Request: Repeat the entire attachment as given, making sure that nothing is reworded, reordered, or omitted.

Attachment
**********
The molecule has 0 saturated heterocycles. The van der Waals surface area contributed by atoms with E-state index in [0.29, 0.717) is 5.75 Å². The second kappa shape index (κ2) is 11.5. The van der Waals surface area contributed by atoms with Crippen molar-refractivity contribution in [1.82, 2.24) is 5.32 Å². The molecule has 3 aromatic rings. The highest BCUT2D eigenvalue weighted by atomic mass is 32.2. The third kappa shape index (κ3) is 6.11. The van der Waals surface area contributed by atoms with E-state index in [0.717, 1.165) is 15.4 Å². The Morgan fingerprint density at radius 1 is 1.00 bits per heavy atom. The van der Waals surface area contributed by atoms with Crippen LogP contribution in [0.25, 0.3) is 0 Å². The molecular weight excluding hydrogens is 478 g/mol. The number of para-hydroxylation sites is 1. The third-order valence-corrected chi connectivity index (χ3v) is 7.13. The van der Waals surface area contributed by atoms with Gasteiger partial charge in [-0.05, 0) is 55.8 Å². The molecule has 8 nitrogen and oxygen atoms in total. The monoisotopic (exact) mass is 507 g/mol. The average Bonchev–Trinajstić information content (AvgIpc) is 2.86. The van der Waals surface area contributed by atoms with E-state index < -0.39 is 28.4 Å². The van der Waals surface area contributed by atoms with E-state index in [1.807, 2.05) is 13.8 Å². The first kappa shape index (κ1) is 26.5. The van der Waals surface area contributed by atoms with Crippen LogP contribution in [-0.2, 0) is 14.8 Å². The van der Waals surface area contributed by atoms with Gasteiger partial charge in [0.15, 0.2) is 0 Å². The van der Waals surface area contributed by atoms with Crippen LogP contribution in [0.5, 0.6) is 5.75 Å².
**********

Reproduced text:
The molecule has 0 saturated heterocycles. The van der Waals surface area contributed by atoms with E-state index in [0.29, 0.717) is 5.75 Å². The second kappa shape index (κ2) is 11.5. The van der Waals surface area contributed by atoms with Crippen molar-refractivity contribution in [1.82, 2.24) is 5.32 Å². The molecule has 3 aromatic rings. The highest BCUT2D eigenvalue weighted by atomic mass is 32.2. The third kappa shape index (κ3) is 6.11. The van der Waals surface area contributed by atoms with E-state index in [0.717, 1.165) is 15.4 Å². The Morgan fingerprint density at radius 1 is 1.00 bits per heavy atom. The van der Waals surface area contributed by atoms with Crippen LogP contribution in [0.25, 0.3) is 0 Å². The molecular weight excluding hydrogens is 478 g/mol. The number of para-hydroxylation sites is 1. The third-order valence-corrected chi connectivity index (χ3v) is 7.13. The van der Waals surface area contributed by atoms with Gasteiger partial charge in [-0.05, 0) is 55.8 Å². The molecule has 8 nitrogen and oxygen atoms in total. The monoisotopic (exact) mass is 507 g/mol. The average Bonchev–Trinajstić information content (AvgIpc) is 2.86. The van der Waals surface area contributed by atoms with E-state index < -0.39 is 28.4 Å². The van der Waals surface area contributed by atoms with E-state index in [1.807, 2.05) is 13.8 Å². The first kappa shape index (κ1) is 26.5. The van der Waals surface area contributed by atoms with Crippen LogP contribution in [-0.2, 0) is 14.8 Å². The van der Waals surface area contributed by atoms with Gasteiger partial charge in [0.15, 0.2) is 0 Å². The van der Waals surface area contributed by atoms with Crippen LogP contribution in [0.5, 0.6) is 5.75 Å².